Patient Care – 1.2: Comprehensively evaluate patients by a) obtaining accurate and pertinent medical histories, b) conducting appropriate and thorough physical examinations, c) gathering detailed ancillary information, d) synthesizing all relevant data to generate prioritized differential diagnoses, and e) formulating plans of care that reflect an understanding of the environment in which health care is delivered.
When I first started learning about how to take a medical history, I found it a bit overwhelming. I remember trying to learn different mnemonics, self-consciously practicing with other students, and repeatedly forgetting big chunks of the history. When learning how to do physical exams I again met a steep learning curve, at first struggling to just go through the motions without missing anything, let alone feel like I was gaining any useful information. I was grateful for my longitudinal preceptorship, where I had the opportunity to practice my history and physical. I started off with a lot of stumbling and disorganization, but I slowly started to figure out my flow. As can be seen in the evaluations by LP preceptor, I started to progress with my history and physical exam skills as time went on.
Evaluation from longitudinal preceptor in January 2018However, during my first 2 years, putting that information together and thinking about a differential was still very difficult for me. Although I was told my main job at this stage in my training was to work on just gathering the right information, I still wanted to be able to put together some sort of differential. Even for patients with a simple viral illness, whenever my LP preceptor asked me what I thought was going on with the patient, I felt like my mind would go blank and all I could think of was “I don’t know, I’m not a doctor”.
Third year brought new challenges with inpatient rotations and presenting on rounds. At first every morning felt like a scramble to try and effectively chart review, talk to, and examine the patient in time for rounds. I had to learn what information to actually present and would often overshare while still leaving out crucial details that I missed during pre-rounding. After a few weeks I started feeling much better about subjective and objective parts of my presentation; however, it took me much longer to improve on the assessment and plan portion. It was challenging for me to think beyond what I had seen in a resident’s note from the previous day or what the intern clued me in on.
Throughout third year, I continued to work on assessment and plan. Once I started feeling more comfortable obtaining the information in a timely manner, it became easier to spend time thinking about the next steps. By the time I started my mini-internship in pediatric hematology/oncology, I was able to start thinking more independently and feel confident in my decisions about what to do for my patients. My favorite part of my mini-internship was being able to take complete ownership of my patients and feeling confident that I had the skills needed for intern year. Since I was assigned as the primary resident for my patients, I was the one receiving pages and the primary communicating point for nurses, consults, and other care team members. I also pended all the orders for my patients to be signed by my senior. This allowed me to learn more about what needed to be in my assessment and plans, as performing these tasks forced me to be much more specific and detailed in my thinking. When talking to consults I needed to know the specific question for the consult and communicate the pertinent information about the patient. When choosing to order a medication, I had to think about why it was needed, doses for the specific indication, how long the treatment was needed, and possible side effects to look out for. I loved my increase in independence and responsibility and felt it really contributed to my learning and skill development. An excerpt from my letter of recommendation from an attending during this rotation really showed how much far I have improved throughout medical school.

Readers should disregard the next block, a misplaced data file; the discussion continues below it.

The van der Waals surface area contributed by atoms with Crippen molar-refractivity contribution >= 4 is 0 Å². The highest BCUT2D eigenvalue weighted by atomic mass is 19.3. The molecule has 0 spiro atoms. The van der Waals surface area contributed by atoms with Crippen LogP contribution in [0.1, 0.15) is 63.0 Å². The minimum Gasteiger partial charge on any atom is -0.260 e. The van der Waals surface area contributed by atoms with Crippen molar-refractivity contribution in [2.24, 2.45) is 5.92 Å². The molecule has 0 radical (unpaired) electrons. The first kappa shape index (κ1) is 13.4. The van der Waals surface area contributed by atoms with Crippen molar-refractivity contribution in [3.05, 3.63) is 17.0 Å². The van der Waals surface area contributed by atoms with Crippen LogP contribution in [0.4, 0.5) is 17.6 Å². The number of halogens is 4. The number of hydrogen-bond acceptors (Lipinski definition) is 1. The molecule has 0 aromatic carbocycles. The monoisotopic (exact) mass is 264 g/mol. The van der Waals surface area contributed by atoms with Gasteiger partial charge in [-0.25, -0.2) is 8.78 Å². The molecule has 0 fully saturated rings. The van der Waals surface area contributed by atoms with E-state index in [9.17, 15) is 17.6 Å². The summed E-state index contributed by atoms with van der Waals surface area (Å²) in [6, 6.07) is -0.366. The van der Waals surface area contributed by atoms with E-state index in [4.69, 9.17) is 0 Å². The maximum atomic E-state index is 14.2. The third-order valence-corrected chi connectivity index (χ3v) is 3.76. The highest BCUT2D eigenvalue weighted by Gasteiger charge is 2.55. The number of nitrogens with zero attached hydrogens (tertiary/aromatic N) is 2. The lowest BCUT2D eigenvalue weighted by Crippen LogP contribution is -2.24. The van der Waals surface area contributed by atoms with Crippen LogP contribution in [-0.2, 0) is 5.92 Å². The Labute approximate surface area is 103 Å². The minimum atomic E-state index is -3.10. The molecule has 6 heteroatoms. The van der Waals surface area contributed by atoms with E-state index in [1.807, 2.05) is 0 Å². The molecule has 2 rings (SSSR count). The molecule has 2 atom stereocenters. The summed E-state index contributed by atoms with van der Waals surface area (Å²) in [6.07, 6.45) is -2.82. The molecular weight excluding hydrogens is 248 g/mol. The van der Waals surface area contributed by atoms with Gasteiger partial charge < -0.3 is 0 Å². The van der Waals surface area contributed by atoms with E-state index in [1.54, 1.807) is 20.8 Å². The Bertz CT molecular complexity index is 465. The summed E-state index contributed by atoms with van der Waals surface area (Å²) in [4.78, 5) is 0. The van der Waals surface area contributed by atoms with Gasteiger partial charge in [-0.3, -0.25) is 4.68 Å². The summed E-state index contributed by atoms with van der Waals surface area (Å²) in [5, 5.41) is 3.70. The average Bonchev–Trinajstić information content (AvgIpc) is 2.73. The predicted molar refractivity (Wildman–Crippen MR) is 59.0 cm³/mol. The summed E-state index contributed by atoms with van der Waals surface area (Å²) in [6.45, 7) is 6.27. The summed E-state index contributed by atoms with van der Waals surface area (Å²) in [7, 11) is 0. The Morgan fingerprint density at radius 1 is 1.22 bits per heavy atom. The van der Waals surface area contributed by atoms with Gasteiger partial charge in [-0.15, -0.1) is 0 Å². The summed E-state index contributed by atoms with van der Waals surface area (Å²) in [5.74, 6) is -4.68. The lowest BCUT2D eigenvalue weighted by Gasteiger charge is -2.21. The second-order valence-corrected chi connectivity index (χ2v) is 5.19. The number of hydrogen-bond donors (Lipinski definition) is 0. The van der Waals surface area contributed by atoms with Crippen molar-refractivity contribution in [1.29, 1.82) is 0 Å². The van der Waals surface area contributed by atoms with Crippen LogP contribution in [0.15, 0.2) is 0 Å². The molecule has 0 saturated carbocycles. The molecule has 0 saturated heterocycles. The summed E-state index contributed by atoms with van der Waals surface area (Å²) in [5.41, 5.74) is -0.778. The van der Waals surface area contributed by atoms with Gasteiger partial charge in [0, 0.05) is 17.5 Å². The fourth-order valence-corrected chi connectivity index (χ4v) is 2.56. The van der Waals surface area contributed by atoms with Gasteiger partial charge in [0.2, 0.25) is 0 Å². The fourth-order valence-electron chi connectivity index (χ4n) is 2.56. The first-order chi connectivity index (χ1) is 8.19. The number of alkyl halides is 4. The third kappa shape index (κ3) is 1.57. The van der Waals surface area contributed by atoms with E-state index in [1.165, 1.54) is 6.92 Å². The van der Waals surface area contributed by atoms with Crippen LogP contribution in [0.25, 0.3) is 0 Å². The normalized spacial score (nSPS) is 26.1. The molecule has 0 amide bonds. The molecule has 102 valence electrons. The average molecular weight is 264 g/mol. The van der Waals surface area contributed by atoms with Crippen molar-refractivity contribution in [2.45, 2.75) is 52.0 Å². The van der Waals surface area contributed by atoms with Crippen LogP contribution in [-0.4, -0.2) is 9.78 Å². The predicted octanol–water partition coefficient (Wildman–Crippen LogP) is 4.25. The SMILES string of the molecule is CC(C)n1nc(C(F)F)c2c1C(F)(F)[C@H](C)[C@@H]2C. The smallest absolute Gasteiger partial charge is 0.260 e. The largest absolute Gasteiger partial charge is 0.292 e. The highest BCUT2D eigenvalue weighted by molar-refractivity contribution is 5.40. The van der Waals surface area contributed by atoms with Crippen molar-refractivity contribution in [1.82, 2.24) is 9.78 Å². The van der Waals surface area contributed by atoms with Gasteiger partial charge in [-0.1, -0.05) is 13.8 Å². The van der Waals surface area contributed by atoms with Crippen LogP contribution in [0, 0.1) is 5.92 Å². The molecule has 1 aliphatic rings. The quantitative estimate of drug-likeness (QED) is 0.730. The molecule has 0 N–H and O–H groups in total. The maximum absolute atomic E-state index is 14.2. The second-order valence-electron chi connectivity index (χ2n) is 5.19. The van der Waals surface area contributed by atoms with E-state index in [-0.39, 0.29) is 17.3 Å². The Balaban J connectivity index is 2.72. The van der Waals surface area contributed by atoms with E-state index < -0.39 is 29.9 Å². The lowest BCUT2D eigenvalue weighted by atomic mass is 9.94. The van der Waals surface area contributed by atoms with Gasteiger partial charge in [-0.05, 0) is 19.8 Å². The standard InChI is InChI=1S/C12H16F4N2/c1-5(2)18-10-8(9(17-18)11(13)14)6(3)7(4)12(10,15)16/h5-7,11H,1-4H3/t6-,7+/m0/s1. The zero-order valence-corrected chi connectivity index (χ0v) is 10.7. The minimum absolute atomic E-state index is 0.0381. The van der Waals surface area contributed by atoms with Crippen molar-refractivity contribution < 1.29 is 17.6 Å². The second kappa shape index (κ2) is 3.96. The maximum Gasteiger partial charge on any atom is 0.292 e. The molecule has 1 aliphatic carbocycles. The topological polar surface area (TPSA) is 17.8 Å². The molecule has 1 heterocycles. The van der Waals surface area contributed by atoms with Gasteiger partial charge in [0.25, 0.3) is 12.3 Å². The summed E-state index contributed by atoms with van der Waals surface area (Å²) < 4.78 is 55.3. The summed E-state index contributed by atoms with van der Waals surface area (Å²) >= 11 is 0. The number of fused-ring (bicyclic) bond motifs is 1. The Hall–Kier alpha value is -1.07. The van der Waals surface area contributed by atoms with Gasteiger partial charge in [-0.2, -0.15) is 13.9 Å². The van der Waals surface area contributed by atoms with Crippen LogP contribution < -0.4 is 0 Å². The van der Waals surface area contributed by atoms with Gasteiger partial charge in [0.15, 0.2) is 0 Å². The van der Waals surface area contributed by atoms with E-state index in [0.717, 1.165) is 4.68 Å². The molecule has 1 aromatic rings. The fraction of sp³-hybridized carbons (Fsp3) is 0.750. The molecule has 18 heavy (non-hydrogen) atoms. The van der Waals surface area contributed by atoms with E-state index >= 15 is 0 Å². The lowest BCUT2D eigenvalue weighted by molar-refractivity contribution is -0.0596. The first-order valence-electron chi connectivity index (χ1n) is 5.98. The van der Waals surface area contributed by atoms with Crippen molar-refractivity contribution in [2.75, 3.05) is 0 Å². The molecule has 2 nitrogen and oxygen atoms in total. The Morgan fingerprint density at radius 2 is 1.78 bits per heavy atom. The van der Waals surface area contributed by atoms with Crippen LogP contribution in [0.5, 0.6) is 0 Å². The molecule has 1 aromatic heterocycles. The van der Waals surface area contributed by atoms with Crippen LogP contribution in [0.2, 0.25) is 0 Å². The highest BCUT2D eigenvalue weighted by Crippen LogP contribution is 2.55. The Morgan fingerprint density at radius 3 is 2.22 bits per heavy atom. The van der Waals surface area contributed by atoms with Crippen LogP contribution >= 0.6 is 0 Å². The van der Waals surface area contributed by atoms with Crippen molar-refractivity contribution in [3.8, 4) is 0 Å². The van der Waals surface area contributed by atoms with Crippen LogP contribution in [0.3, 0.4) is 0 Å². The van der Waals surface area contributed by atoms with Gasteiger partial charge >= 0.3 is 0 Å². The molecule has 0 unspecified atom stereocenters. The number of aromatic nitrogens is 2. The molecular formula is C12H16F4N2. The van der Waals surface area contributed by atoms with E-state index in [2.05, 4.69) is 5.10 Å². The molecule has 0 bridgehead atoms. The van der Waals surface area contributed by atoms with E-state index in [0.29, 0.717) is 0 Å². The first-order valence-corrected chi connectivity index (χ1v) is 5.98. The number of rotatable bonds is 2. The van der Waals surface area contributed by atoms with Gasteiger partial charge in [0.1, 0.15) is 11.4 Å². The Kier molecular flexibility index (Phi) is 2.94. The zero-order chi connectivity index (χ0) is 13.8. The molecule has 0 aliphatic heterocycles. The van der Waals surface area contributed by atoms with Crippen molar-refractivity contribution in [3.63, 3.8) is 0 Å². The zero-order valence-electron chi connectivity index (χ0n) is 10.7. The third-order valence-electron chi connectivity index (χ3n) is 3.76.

Although I have come a long way during my time in medical school, there is still a lot I need to improve on in order to be a good doctor. During residency, I want to work on widening my differential and think of less obvious possible causes for a presentation rather than getting stuck on the first thing that jumps to my mind. I also want to improve on incorporating more evidence based medicine into my care and using literature to help guide my decision making. I will use PubMed to find up to date research and may enlist the help of a librarian for more specific searches such as those requiring MeSH terms to find the information I am looking for. I am grateful for all the experiences that have helped me develop the medical knowledge and skills that I have right now, and am excited to continue to learn and improve on them throughout my career.